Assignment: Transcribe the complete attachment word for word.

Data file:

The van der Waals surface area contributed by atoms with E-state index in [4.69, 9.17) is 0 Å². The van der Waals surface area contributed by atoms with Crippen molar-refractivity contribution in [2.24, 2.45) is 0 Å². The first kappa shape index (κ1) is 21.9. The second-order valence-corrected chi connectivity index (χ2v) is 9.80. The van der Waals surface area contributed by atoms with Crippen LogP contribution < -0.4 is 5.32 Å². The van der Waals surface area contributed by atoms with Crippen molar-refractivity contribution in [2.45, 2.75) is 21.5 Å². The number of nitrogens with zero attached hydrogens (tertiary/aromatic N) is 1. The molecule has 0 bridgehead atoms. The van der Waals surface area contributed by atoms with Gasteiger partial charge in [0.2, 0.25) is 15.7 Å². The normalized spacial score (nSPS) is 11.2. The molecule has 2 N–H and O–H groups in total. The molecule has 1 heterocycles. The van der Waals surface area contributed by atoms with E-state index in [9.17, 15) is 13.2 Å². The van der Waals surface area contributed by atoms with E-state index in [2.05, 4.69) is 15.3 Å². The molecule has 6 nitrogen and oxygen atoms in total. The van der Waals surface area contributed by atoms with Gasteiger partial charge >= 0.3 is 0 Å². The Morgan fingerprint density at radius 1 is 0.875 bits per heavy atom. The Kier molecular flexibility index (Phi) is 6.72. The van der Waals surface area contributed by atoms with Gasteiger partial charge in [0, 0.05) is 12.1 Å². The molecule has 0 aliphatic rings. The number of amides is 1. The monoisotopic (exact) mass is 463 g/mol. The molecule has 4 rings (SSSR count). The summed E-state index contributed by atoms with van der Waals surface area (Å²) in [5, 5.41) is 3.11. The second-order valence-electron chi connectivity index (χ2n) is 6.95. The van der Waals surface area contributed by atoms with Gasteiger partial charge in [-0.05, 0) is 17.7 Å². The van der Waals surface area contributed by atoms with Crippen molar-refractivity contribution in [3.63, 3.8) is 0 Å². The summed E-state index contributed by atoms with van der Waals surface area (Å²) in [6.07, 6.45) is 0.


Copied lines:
The van der Waals surface area contributed by atoms with E-state index in [4.69, 9.17) is 0 Å². The van der Waals surface area contributed by atoms with Crippen molar-refractivity contribution in [2.24, 2.45) is 0 Å². The first kappa shape index (κ1) is 21.9. The second-order valence-corrected chi connectivity index (χ2v) is 9.80. The van der Waals surface area contributed by atoms with Crippen LogP contribution < -0.4 is 5.32 Å². The van der Waals surface area contributed by atoms with Crippen molar-refractivity contribution in [2.45, 2.75) is 21.5 Å². The number of nitrogens with zero attached hydrogens (tertiary/aromatic N) is 1. The molecule has 0 bridgehead atoms. The van der Waals surface area contributed by atoms with Gasteiger partial charge in [0.2, 0.25) is 15.7 Å². The normalized spacial score (nSPS) is 11.2. The molecule has 2 N–H and O–H groups in total. The molecule has 1 heterocycles. The van der Waals surface area contributed by atoms with E-state index in [9.17, 15) is 13.2 Å². The van der Waals surface area contributed by atoms with E-state index in [2.05, 4.69) is 15.3 Å². The molecule has 6 nitrogen and oxygen atoms in total. The van der Waals surface area contributed by atoms with Gasteiger partial charge >= 0.3 is 0 Å². The Morgan fingerprint density at radius 1 is 0.875 bits per heavy atom. The Kier molecular flexibility index (Phi) is 6.72. The van der Waals surface area contributed by atoms with Gasteiger partial charge in [0, 0.05) is 12.1 Å². The molecule has 0 aliphatic rings. The number of amides is 1. The monoisotopic (exact) mass is 463 g/mol. The molecule has 4 rings (SSSR count). The summed E-state index contributed by atoms with van der Waals surface area (Å²) in [5, 5.41) is 3.11. The second-order valence-electron chi connectivity index (χ2n) is 6.95. The van der Waals surface area contributed by atoms with Gasteiger partial charge in [-0.05, 0) is 17.7 Å². The van der Waals surface area contributed by atoms with Crippen molar-refractivity contribution in [3.63, 3.8) is 0 Å². The summed E-state index contributed by atoms with van der Waals surface area (Å²) in [6.07, 6.45) is 0.